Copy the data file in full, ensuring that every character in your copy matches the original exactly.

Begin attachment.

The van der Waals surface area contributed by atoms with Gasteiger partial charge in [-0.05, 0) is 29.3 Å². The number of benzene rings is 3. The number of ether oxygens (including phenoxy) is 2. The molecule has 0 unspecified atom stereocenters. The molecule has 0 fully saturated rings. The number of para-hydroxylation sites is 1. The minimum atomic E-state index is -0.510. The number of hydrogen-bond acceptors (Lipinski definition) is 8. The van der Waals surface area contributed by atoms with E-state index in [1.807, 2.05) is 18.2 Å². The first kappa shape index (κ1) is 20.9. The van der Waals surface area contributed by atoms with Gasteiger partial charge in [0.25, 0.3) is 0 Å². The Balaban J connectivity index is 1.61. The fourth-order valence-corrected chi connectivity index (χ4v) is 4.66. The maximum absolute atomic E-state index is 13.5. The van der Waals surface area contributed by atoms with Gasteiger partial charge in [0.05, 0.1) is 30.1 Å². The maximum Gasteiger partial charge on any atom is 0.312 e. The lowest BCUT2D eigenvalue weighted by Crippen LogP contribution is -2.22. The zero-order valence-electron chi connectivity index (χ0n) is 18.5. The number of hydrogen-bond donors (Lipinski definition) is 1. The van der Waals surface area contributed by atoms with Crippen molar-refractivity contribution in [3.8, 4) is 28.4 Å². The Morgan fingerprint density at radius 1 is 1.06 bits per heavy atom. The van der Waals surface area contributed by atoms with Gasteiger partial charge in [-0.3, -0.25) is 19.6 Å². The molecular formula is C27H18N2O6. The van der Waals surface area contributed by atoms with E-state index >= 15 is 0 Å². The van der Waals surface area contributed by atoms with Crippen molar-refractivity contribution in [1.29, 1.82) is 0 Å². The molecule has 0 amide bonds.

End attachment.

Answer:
The van der Waals surface area contributed by atoms with Gasteiger partial charge in [-0.05, 0) is 29.3 Å². The number of benzene rings is 3. The number of ether oxygens (including phenoxy) is 2. The molecule has 0 unspecified atom stereocenters. The molecule has 0 fully saturated rings. The number of para-hydroxylation sites is 1. The minimum atomic E-state index is -0.510. The number of hydrogen-bond acceptors (Lipinski definition) is 8. The van der Waals surface area contributed by atoms with E-state index in [1.807, 2.05) is 18.2 Å². The first kappa shape index (κ1) is 20.9. The van der Waals surface area contributed by atoms with Gasteiger partial charge in [0.25, 0.3) is 0 Å². The Balaban J connectivity index is 1.61. The fourth-order valence-corrected chi connectivity index (χ4v) is 4.66. The maximum absolute atomic E-state index is 13.5. The van der Waals surface area contributed by atoms with Gasteiger partial charge in [0.05, 0.1) is 30.1 Å². The maximum Gasteiger partial charge on any atom is 0.312 e. The lowest BCUT2D eigenvalue weighted by Crippen LogP contribution is -2.22. The zero-order valence-electron chi connectivity index (χ0n) is 18.5. The number of hydrogen-bond donors (Lipinski definition) is 1. The van der Waals surface area contributed by atoms with Crippen molar-refractivity contribution in [3.8, 4) is 28.4 Å². The Morgan fingerprint density at radius 1 is 1.06 bits per heavy atom. The van der Waals surface area contributed by atoms with Gasteiger partial charge in [-0.3, -0.25) is 19.6 Å². The molecular formula is C27H18N2O6. The van der Waals surface area contributed by atoms with E-state index >= 15 is 0 Å². The van der Waals surface area contributed by atoms with Crippen molar-refractivity contribution in [1.29, 1.82) is 0 Å². The molecule has 0 amide bonds.